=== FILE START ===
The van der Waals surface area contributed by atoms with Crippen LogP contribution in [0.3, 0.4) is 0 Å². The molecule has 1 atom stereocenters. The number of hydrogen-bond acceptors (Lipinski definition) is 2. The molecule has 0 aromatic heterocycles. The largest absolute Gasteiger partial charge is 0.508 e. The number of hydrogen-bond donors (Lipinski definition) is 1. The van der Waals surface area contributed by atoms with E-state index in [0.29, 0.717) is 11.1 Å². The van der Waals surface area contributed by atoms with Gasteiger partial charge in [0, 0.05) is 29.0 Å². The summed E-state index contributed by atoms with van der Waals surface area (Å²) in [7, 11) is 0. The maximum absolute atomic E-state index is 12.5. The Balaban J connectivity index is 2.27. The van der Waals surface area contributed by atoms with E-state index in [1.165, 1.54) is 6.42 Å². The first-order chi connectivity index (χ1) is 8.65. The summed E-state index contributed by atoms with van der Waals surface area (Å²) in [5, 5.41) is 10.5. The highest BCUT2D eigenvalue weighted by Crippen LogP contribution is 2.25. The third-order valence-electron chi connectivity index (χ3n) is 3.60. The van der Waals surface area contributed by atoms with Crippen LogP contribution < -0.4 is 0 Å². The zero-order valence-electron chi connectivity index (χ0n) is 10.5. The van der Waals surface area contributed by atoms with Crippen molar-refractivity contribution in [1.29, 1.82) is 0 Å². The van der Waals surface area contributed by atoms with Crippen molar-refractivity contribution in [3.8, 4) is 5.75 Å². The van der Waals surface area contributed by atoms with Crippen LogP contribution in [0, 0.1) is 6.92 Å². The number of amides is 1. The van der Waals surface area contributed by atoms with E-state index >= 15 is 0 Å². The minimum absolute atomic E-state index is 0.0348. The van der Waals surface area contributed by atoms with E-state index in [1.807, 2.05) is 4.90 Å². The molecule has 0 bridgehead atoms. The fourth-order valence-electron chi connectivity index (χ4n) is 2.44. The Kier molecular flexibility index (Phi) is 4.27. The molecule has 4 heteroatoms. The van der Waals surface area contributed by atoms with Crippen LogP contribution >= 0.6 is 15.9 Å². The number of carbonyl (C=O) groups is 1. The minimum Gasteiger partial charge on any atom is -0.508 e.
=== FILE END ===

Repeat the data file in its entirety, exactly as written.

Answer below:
The van der Waals surface area contributed by atoms with Crippen LogP contribution in [0.3, 0.4) is 0 Å². The molecule has 1 atom stereocenters. The number of hydrogen-bond acceptors (Lipinski definition) is 2. The molecule has 0 aromatic heterocycles. The largest absolute Gasteiger partial charge is 0.508 e. The number of hydrogen-bond donors (Lipinski definition) is 1. The van der Waals surface area contributed by atoms with E-state index in [0.29, 0.717) is 11.1 Å². The van der Waals surface area contributed by atoms with Gasteiger partial charge in [0, 0.05) is 29.0 Å². The summed E-state index contributed by atoms with van der Waals surface area (Å²) in [7, 11) is 0. The maximum absolute atomic E-state index is 12.5. The Balaban J connectivity index is 2.27. The van der Waals surface area contributed by atoms with E-state index in [1.165, 1.54) is 6.42 Å². The first-order chi connectivity index (χ1) is 8.65. The summed E-state index contributed by atoms with van der Waals surface area (Å²) in [5, 5.41) is 10.5. The highest BCUT2D eigenvalue weighted by Crippen LogP contribution is 2.25. The third-order valence-electron chi connectivity index (χ3n) is 3.60. The van der Waals surface area contributed by atoms with Crippen LogP contribution < -0.4 is 0 Å². The zero-order valence-electron chi connectivity index (χ0n) is 10.5. The van der Waals surface area contributed by atoms with Crippen molar-refractivity contribution in [1.29, 1.82) is 0 Å². The van der Waals surface area contributed by atoms with Crippen molar-refractivity contribution in [3.8, 4) is 5.75 Å². The van der Waals surface area contributed by atoms with Crippen LogP contribution in [0, 0.1) is 6.92 Å². The number of amides is 1. The van der Waals surface area contributed by atoms with E-state index >= 15 is 0 Å². The minimum absolute atomic E-state index is 0.0348. The van der Waals surface area contributed by atoms with E-state index in [1.807, 2.05) is 4.90 Å². The molecule has 0 bridgehead atoms. The fourth-order valence-electron chi connectivity index (χ4n) is 2.44. The Kier molecular flexibility index (Phi) is 4.27. The molecule has 4 heteroatoms. The van der Waals surface area contributed by atoms with Crippen LogP contribution >= 0.6 is 15.9 Å². The number of carbonyl (C=O) groups is 1. The minimum Gasteiger partial charge on any atom is -0.508 e.